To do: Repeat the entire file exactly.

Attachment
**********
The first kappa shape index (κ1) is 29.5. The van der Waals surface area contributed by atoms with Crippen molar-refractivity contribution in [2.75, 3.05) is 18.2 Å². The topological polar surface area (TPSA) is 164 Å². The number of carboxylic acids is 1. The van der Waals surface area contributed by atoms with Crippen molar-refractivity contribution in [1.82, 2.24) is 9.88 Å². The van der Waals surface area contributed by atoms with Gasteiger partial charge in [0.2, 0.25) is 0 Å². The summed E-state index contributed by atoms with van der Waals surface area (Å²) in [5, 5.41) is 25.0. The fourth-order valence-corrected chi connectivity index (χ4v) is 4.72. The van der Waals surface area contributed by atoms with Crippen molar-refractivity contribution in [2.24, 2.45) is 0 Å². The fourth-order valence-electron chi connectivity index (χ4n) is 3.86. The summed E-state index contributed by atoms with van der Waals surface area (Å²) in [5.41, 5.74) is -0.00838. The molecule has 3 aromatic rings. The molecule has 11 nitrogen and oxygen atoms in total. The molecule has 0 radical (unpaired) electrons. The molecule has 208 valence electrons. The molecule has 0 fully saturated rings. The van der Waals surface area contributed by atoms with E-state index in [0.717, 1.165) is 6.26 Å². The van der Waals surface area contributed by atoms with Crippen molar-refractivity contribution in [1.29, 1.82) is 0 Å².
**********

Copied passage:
The first kappa shape index (κ1) is 29.5. The van der Waals surface area contributed by atoms with Crippen molar-refractivity contribution in [2.75, 3.05) is 18.2 Å². The topological polar surface area (TPSA) is 164 Å². The number of carboxylic acids is 1. The van der Waals surface area contributed by atoms with Crippen molar-refractivity contribution in [1.82, 2.24) is 9.88 Å². The van der Waals surface area contributed by atoms with Gasteiger partial charge in [0.2, 0.25) is 0 Å². The summed E-state index contributed by atoms with van der Waals surface area (Å²) in [5, 5.41) is 25.0. The fourth-order valence-corrected chi connectivity index (χ4v) is 4.72. The van der Waals surface area contributed by atoms with Crippen molar-refractivity contribution in [2.24, 2.45) is 0 Å². The fourth-order valence-electron chi connectivity index (χ4n) is 3.86. The summed E-state index contributed by atoms with van der Waals surface area (Å²) in [5.41, 5.74) is -0.00838. The molecule has 3 aromatic rings. The molecule has 11 nitrogen and oxygen atoms in total. The molecule has 0 radical (unpaired) electrons. The molecule has 208 valence electrons. The molecule has 0 fully saturated rings. The van der Waals surface area contributed by atoms with E-state index in [0.717, 1.165) is 6.26 Å². The van der Waals surface area contributed by atoms with Crippen molar-refractivity contribution in [1.29, 1.82) is 0 Å².